Nancy A. Melville

November 29, 2010

November 29, 2010 (Denver, Colorado) — Daily supplementation with potassium citrate significantly increases bone mineral density (BMD) in the elderly and might even be an effective treatment for age-related bone loss, according to a 2-year placebo-controlled study presented here at Renal Week 2010: American Society of Nephrology 43rd Annual Meeting.

The Swiss study showed that after 2 years of daily supplementation with 60 mmol potassium citrate, the BMD of 201 healthy elderly subjects significantly increased, compared with those who received a placebo, and bone architecture improved.

"The results show that long-term neutralization of diet-induced acid loads by [potassium] citrate can significantly increase bone density in an elderly population with normal baseline BMD," said Sigrid Jehle, MD, from the University of Basel, Bruderholz/Basel, Switzerland.

The study participants were 61% female and 39% male, had an average age of 69.1 ± 3.3 years, and had normal baseline BMD; there were no differences between the treatment and placebo groups in any of their baseline BMD parameters (t score at L2 to L4 = –0.6).

Significant and sustained increases in BMD were observed in the potassium citrate group, as measured by dual-energy x-ray absorptiometry scans and quantitative computed tomography at baseline and at 24 months.

Lumbar BMD at month 24 in the potassium citrate group increased 1.8%, compared with a decrease of 0.04% in the placebo group (P < .001), and hip BMD increased 0.7% in the potassium citrate group, compared with a decrease of 1.3% in the placebo group.

Total body BMD increased 0.6% at month 24 in the potassium citrate group and decreased 0.8% in the placebo group.

The Western diet is widely regarded as playing a big role in bone loss because of its high acid content. Dr. Jehle and colleagues looked into the potential benefits of neutralization of dietary acid loads, Dr. Jehle said.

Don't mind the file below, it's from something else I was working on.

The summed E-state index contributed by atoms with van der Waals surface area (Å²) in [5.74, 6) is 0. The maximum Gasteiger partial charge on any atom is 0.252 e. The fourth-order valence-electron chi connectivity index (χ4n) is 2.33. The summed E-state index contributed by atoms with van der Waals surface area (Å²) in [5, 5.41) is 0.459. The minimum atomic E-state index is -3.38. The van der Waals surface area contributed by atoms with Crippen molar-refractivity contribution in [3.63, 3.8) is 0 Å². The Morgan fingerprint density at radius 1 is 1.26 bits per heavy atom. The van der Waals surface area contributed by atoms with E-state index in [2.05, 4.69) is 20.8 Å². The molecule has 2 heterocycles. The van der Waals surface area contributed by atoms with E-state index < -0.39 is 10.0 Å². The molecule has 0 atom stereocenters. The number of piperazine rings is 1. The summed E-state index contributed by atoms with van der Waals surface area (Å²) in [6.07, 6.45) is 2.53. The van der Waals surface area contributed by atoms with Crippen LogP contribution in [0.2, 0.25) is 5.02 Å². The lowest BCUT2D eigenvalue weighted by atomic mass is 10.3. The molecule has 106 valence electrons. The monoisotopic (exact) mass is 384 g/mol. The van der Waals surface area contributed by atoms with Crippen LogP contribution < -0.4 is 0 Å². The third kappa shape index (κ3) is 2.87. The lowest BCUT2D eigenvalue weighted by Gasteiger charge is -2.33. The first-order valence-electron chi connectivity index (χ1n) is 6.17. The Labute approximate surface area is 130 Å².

"The modern Western diet imposes, for the first time in human evolution, a chronic acid load on the human bone. Shorter-term studies on the neutralization of a dietary-induced acid load in humans have shown promising results in providing calcium retention and inhibiting bone resorption."

"In this [longer-term] study, we addressed the question of whether the neutralization of endogenous acid reduction can prevent bone loss in individuals with normal bone mass," she said.

"The results provide strong evidence of the important role of this neutralization in preventing and even treating age-associated decreases in bone mass."

The study is significant in helping to shed some light on the relationship between bone health and kidney disease, said Daniel Levy, MD, PhD, comoderator of the session and assistant professor of nephrology at the University of Chicago, Illinois.

"Nephrologists are aware of the adverse effects of acidosis on bone health in patients with renal disease," Dr. Levy said. "But it has not been clear whether alkali therapy would offer any benefit to elderly patients with normal kidney function and no evidence of acidosis. So the results are impressive."

Dr. Jehle and Dr. Levy have disclosed no relevant financial relationships.

Renal Week 2010: American Society of Nephrology 43rd Annual Meeting. Abstract FC223. Presented November 19, 2010.

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